Hello! I'm Suzannah, a serious DIYer and mom of two little ones. Follow along with my DIY fixer upper house renovations, sewing and crafty projects, real food recipes, and de-stressing goals.
I believe you can love your home just the way it is, AND have the power to design and make big changes to make it better.
I'm also the author of DIY Wardrobe Makeovers!

Sewing Circle: Mixing and matching patterns

Another Sewing Circle question!!

From reader Emily K...

Q: I have a question for you. I would say that I am an intermediately skilled sewist and I am really getting in to garment construction.  I have a bodice that I would like to use from one pattern and a skirt I would like to use for another. How can I tweak the bodice/skirt so that they will both be the same size? The sleeves too. I rarely like the sleeve options and I would like to know how you have altered the sleeves from one pattern so that they fit with a bodice from a different pattern?


Hello Emily,
Great questions!
The good news is it's pretty easy to mix and match the skirt and bodice and sleeves of a dress from different patterns. Well, I should add a caveat: if they have the same basic silhouette.
  • Make sure that both dresses have the same waistline.
  • If they both have a natural waist, for example, and both patterns are sized the same, you shouldn't have any problem at all mixing and matching--you'll just use attach the skirt from Pattern A to the bodice from Pattern B.
  • The trouble comes if you have a pattern with a scooped waist panel and a bodice with a straight-across midriff panel--just cut them both out straight across, in that case, to be safe.
  • Again, if they both are your size (measure the pattern pieces, add it all together, and subtract your seam allowances to check), you should be able to match Patterns A and B, no problem.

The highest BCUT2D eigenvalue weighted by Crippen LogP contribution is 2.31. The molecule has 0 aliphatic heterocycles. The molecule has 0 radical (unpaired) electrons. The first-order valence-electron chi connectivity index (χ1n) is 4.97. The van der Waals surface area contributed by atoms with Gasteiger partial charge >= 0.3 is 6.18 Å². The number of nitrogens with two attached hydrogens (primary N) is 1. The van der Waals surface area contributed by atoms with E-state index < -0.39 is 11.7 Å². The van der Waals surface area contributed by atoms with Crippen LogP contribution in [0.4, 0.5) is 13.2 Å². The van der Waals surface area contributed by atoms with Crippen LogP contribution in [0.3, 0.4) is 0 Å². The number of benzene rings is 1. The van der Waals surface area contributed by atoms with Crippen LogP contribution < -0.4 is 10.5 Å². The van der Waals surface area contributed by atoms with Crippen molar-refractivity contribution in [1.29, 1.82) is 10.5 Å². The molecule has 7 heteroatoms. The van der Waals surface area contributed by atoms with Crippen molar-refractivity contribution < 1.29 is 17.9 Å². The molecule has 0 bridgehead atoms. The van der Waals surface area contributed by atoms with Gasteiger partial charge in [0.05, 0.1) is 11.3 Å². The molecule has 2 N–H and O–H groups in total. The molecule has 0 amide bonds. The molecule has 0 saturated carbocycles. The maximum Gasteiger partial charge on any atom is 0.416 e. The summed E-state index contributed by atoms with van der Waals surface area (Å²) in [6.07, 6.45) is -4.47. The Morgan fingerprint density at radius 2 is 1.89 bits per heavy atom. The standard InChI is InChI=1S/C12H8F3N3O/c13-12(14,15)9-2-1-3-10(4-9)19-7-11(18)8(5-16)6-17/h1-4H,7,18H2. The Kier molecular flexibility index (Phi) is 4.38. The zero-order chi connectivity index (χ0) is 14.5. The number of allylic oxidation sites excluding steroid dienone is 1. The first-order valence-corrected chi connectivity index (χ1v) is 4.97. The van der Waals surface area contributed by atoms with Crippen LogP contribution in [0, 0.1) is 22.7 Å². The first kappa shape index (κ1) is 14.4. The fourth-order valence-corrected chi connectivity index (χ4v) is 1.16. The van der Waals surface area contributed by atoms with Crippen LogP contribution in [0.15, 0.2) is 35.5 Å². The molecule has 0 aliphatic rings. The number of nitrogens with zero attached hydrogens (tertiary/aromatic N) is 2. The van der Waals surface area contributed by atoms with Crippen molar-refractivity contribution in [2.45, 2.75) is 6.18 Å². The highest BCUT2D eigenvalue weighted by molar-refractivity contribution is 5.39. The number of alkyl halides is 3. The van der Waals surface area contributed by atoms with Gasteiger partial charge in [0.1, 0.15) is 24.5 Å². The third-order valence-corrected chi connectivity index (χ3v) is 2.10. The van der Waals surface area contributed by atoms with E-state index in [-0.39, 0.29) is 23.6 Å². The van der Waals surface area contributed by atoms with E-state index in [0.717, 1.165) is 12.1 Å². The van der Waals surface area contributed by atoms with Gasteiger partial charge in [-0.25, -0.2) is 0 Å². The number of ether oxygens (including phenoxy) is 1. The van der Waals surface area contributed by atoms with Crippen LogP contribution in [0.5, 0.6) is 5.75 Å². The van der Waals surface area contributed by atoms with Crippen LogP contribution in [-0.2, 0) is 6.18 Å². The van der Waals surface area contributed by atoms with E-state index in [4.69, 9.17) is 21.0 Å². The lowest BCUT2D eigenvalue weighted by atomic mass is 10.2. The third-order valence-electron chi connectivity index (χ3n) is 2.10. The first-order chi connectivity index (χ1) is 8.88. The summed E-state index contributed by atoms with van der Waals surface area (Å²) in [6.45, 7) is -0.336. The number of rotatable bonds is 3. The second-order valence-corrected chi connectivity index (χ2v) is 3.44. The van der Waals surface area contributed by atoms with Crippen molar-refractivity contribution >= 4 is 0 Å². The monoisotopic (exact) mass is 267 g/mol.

I have never had a problem using a sleeve from Pattern C, for example, either!
  • Check the armholes and make sure that the bodices from Patterns B and C are similar--a skimpy tank dress won't work with an almost-raglan sleeve, of course, for example.
  • But if both B and C are similarly shaped bodices with regular armholes and sleeves, you shouldn't have any problem using the sleeve from one and the bodice from the other!
As you sew your elements together, make sure you pin carefully first. If they don't seem to match, you maaaay need to do a little adjusting. But, my prediction is that it will work fine!

I mix and match patterns all the time.  Here are a few examples...

This dress:
This dress:
This dress that I remade:
This dress, an example of modifying a scoop-waist pattern to a straight-across waist:
This dress:
And this one! (Dunno why it's so blurry all of a sudden...)

If you look through my blog you'll see I rarely follow a pattern exactly.  Have fun learning and mixing and matching!!

Readers, any other success or warning stories about mixing up patterns?  Please share!


  1. I have a vintage pattern that I ended up HEAVILY altering.
    After I cut the bodice, I found out that I didn't have the piece for the skirt, so I had to crack open another pattern for a skirt to use.
    After putting it together, I discovered (and at 2 AM no less) that the neck line was choking me. I had to grade and line a new one, and fast!

    I think I did all right, though. :D

  2. I mix patterns all the time. I've even used patterns for formal dresses/casual shirts and mixed them up to make renaissance dresses.

  3. Oh, yeah, you can totally use what is marketed as a formalwear dress pattern and make it cute and casual depending on the fabric and variations.

    A big part of the fun of making your own clothes is designing!

  4. those are some really lovely dresses....gorgeous




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